Transgenders are persons who do not conform to their gender identity as compared to their gender by birth. Their gender behavior or expressions do not match with their biological sex.
Transgender have a strong historical background in India as evident from the Vedic and puranic literature like Ramayana and Mahabharata and comprise of Hijras, Kothis, Aravanis, Jogappas, Shiv-Shakthisetc. There are the different kinds of transgenders in India from times immemorial.
Hijras are not men, by virtue of physical appearance and psychologically, they are also not women, though they are like women with no female reproductive organ and no menstruation. Eunuch refers to an emasculated male and intersexed to a person whose genitals are ambiguously male-like at birth. Aravanis are biological males who self-identify themselves as a woman trapped in a male’s body. Kothis can be described as biological males who show varying degrees of femininity which may be situational. Jogtas or Jogappas are those persons who are dedicated to and serve as a servant of goddess Renukha Devi (Yellamma) whose temples are present in Maharashtra and Karnataka. JogtiHijras is used to denote those male-to-female transgender persons who are devotees/servants of Goddess Renukha Devi and who are also in the Hijra communities.
These transgenders have been subject to metal harassment and cruelty throughout the ages. Social stigma, discrimination, boycott from the society and family, absence of supportive family, abusive environment, disowning from families and parents, no medium for education, depression amongst transgenders, no housing facilities, harassment by police and they ultimately resort to begging and sex work.
The intent of this legislation is to uplift transgenders and recognize their rights. Through this legislation they will have a legal recourse in case of violation of their rights.
Criminal Tribes Act 1871i prosecuted those tribes that were innately criminal and were addicted to the systematic commission of non-bailable offences. For Eunuchs, special provisions were laid down in this Act. It provided for the registration, surveillance and control of certain criminal tribes and had penalized eunuchs, who were registered and
appeared to be dressed or ornamented like a woman, in a public street or place, as well as those who danced or played music in a public place. Such persons could be arrested without warrant and sentenced to imprisonment up to two years or fine or both. This Act was however replaced by central legislation i.e. Habitual Offenders Act which focused on targeting individuals rather than criminal tribes.
Section 377 of IPCii criminalizes all penile-non-vaginal sexual acts between persons, including anal sex and oral sex. Supreme Court, in 2013,criminalisedany sexual activity other than the heterosexual penile-vaginaliii. This violates the freedom of transgenders to have sex with their desired partners. The definition of transgenders in the current bill is broadened. It not only covers those persons whose biological gender differ from their gender identity but also inter-sex persons. If this same provision is applicable to this new definition of transgenders then it violates their fundamental rights.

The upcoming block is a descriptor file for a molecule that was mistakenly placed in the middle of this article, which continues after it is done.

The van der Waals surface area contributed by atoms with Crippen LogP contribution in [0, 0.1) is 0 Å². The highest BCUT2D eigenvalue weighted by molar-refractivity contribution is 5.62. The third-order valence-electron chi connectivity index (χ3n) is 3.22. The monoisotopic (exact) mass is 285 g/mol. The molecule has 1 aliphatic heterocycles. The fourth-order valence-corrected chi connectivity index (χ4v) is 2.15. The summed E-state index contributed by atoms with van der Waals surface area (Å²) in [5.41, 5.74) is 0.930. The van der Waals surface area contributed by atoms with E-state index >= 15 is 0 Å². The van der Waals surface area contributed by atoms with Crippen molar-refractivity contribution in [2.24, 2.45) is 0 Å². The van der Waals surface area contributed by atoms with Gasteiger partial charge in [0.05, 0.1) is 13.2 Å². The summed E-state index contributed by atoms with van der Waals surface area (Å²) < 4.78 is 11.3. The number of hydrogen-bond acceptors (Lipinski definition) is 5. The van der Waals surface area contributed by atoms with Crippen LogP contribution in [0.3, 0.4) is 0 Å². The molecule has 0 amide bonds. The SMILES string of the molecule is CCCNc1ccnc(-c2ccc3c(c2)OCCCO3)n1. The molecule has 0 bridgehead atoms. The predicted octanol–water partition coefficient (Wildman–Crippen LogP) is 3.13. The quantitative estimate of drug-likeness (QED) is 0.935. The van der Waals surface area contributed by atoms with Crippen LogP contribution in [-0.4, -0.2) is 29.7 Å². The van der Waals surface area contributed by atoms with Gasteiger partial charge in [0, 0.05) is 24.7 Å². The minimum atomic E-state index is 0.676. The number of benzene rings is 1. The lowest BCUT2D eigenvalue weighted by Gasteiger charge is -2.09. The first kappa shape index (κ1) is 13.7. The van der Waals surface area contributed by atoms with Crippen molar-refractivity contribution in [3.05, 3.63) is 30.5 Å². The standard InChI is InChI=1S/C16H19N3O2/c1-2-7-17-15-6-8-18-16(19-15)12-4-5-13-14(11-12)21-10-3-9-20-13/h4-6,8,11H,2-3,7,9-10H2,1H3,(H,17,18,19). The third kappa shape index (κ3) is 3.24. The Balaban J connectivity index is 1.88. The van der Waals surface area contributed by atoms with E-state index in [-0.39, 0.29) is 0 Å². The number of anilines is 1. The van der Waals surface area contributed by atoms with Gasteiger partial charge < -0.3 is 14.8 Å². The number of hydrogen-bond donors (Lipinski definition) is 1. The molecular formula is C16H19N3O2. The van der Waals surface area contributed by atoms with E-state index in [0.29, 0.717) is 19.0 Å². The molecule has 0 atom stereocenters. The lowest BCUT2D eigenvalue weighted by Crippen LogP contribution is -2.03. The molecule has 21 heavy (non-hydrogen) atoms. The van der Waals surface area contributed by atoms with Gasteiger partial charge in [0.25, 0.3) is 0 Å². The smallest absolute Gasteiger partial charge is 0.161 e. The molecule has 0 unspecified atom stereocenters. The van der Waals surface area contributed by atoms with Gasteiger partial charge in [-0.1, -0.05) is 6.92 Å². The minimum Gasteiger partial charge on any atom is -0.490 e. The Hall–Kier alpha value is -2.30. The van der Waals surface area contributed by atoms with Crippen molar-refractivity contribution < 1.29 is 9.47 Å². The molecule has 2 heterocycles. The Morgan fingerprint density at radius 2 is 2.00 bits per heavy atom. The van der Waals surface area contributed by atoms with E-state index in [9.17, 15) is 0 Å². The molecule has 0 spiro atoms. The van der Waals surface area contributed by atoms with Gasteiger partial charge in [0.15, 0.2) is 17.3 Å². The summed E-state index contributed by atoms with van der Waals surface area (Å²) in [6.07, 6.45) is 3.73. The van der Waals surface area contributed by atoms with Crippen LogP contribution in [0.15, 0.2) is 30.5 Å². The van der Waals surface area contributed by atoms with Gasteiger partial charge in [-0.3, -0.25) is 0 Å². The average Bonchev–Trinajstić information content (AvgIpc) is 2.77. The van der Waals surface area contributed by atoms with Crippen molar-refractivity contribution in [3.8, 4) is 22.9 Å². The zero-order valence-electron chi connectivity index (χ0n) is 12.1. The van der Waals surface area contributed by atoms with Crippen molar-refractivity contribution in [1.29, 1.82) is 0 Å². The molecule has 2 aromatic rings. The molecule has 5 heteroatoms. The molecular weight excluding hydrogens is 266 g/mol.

Even after having non-discrimination as a fundamental right, discrimination and violence is a major problem for transgenders. Provisions of the Constitution stipulates under Article 14iv equality where the state shall not deny to any person equality before the law or the equal protection of the laws within the territory of India. Equality includes the full and equal enjoyment of all rights and freedom. Additionally Articles 15 and 16 of the Constitution also prohibit discrimination against any citizen on certain enumerated grounds including the ground of sex. These Articles prohibit all forms of gender bias and gender based discrimination. Even after such protection which is fundamental in nature, transgenders face discrimination, indirect violence in society and are unable to compete at par with others. Ultimately they have to resort to either begging or sex work.
Another provision which provides for freedom of speech and expression including right to express self-identified gender, freedom to trade and profession, freedom to move freely and reside and settle in any part of India as given under Article 19(1)(a) of the Constitution of India. Self identified gender can be expressed through dress, words, action or behavior or any other form. No restriction can be placed on one’s personal appearance or choice of dressing, subject to the restrictions contained in Article 19(2) of the Constitution. However, these transgenders are not encouraged in work setup and other employment opportunities. They are generally not hired due to their style of dressing. Thus this violates their fundamental rights and due to social stigma they are unable to enforce their fundamental rights.
Despite the following international law provisions, India is still facing the problem of discrimination, violence and deprived conditions oftransgenders. Article 6 of the UDHRv and Article 16 of the ICCPRvi recognize that every human being has the inherent right to live and this right shall be protected by law and that no one shall be arbitrarily denied of that right.
Everyone shall have a right to recognition, everywhere as a person before the law. However torture against transgenders by the police is not reported and thereby India fails in achieving this goal.